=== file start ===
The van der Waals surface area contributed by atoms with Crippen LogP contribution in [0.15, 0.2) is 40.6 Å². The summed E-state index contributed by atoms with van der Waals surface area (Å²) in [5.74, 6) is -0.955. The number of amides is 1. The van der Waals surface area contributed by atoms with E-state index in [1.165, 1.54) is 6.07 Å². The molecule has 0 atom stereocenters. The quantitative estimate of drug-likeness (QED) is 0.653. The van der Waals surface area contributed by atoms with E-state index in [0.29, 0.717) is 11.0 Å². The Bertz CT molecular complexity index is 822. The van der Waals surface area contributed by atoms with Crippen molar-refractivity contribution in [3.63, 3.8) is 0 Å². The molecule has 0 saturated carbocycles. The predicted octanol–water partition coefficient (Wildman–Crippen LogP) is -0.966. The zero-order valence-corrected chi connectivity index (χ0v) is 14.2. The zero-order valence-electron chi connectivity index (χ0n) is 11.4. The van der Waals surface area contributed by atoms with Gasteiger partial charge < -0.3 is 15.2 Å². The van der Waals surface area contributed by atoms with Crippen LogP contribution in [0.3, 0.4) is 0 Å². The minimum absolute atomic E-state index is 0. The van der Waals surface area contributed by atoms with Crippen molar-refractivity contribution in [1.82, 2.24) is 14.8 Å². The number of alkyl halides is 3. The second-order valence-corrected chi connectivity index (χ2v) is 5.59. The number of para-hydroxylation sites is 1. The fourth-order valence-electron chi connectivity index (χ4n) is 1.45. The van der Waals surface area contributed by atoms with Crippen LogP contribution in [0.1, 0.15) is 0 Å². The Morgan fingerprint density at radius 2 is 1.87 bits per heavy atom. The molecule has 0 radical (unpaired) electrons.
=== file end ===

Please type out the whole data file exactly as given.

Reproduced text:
The van der Waals surface area contributed by atoms with Crippen LogP contribution in [0.15, 0.2) is 40.6 Å². The summed E-state index contributed by atoms with van der Waals surface area (Å²) in [5.74, 6) is -0.955. The number of amides is 1. The van der Waals surface area contributed by atoms with E-state index in [1.165, 1.54) is 6.07 Å². The molecule has 0 atom stereocenters. The quantitative estimate of drug-likeness (QED) is 0.653. The van der Waals surface area contributed by atoms with E-state index in [0.29, 0.717) is 11.0 Å². The Bertz CT molecular complexity index is 822. The van der Waals surface area contributed by atoms with Crippen molar-refractivity contribution in [3.63, 3.8) is 0 Å². The molecule has 0 saturated carbocycles. The predicted octanol–water partition coefficient (Wildman–Crippen LogP) is -0.966. The zero-order valence-corrected chi connectivity index (χ0v) is 14.2. The zero-order valence-electron chi connectivity index (χ0n) is 11.4. The van der Waals surface area contributed by atoms with Gasteiger partial charge < -0.3 is 15.2 Å². The van der Waals surface area contributed by atoms with Crippen LogP contribution in [0.3, 0.4) is 0 Å². The minimum absolute atomic E-state index is 0. The van der Waals surface area contributed by atoms with Crippen molar-refractivity contribution in [1.82, 2.24) is 14.8 Å². The number of alkyl halides is 3. The second-order valence-corrected chi connectivity index (χ2v) is 5.59. The number of para-hydroxylation sites is 1. The fourth-order valence-electron chi connectivity index (χ4n) is 1.45. The van der Waals surface area contributed by atoms with Crippen LogP contribution in [0.1, 0.15) is 0 Å². The Morgan fingerprint density at radius 2 is 1.87 bits per heavy atom. The molecule has 0 radical (unpaired) electrons.